Frequently Asked Questions on Slitting (Crack Compliance) Measurement
of Residual Stress
I want this FAQ to be helpful. Please email
me (Mike Prime) if you find these answers to be unclear or incomplete
or if you have a suggestion for improvement.
See Resources and Help for getting free data reduction or the quickest way to do it yourself.
For practical guide on how to do slitting
experiments, download:
M. B. Prime, "Experimental Procedure for Crack Compliance (Slitting)
Measurements of Residual Stress," LAUR038629, Los Alamos National
Laboratory Report, 2003. pdf document
Questions:
 Can I measure stresses in layered parts including the discontinuity?
General:
Can I measure my material (e.g. various metals, alloys,
hard steel, polymers, composites, noncrystalline materials, etc.) ?
Can one measure parts with unusual or complex geometries?
How big or small of a part can one measure?
Can one measure low magnitude residual stresses with good
precision?
Will there be yielding problems if the stresses are large?
Are there commercial labs that perform measurements?
Can I measure shot peening or other nearsurface stresses?
Experiments:
Does it matter how you make the cut? I want to use a saw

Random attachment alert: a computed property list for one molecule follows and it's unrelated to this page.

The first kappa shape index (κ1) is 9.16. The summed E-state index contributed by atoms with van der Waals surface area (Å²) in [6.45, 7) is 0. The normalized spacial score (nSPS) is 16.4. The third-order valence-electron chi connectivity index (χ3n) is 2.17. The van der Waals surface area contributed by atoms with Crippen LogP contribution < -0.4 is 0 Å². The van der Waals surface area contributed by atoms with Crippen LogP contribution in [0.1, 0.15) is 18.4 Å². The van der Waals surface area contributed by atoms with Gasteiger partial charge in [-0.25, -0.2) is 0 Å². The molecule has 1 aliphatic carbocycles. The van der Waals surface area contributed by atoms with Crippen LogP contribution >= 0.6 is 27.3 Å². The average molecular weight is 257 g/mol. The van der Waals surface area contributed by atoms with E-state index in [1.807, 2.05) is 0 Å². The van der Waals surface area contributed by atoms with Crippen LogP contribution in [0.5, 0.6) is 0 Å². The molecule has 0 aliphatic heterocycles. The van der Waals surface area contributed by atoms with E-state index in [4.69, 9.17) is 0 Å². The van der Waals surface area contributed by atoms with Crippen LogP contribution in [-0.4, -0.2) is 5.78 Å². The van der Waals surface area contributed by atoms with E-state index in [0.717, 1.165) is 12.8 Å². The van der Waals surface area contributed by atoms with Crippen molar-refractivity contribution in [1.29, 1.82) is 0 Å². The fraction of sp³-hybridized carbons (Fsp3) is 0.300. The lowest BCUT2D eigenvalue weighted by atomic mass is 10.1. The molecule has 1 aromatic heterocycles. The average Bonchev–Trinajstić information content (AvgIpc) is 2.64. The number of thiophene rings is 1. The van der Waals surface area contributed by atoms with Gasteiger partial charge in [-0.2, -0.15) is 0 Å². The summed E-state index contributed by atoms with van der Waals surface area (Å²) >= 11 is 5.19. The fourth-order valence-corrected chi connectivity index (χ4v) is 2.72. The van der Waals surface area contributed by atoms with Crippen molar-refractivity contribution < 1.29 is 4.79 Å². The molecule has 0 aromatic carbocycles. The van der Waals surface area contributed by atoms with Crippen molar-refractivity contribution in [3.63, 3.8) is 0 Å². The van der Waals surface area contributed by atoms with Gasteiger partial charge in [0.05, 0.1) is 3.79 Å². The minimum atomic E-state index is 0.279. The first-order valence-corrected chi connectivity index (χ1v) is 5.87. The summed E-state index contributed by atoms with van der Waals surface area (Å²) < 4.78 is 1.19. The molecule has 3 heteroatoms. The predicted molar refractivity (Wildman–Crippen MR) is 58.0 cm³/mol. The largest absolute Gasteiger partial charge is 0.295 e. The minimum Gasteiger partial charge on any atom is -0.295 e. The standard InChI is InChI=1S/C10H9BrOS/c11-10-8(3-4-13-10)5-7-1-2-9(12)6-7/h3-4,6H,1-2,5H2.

or a milling cutter, not EDM.
How many cuts should I make?
Do I need a gage on the top (near the beginning of the
cut) as well as the back (opposite the cut)?
Are the strain measurements taken at intervals or in realtime
as the cut is being made?
Do you measure the temperature to ensure it does not have
an effect on strain readings?
What strain gage coating do you use?
Do you trim the gages so you can cut closer?
Is it important how I hold (clamp) the part during cutting?
Can the cut close on itself? If it does close, what should
one do?
Is there any information available about the most appropriate
EDM parameters to make the cut?
Can slitting be applied to micro/nano sized applications?
Calculations:
"Calculations" refers to the process of determining residual
stress profiles from the measured strain data.
 Can I measure stresses in layered parts including the discontinuity?
 When should I use plane stress or plane strain compliances?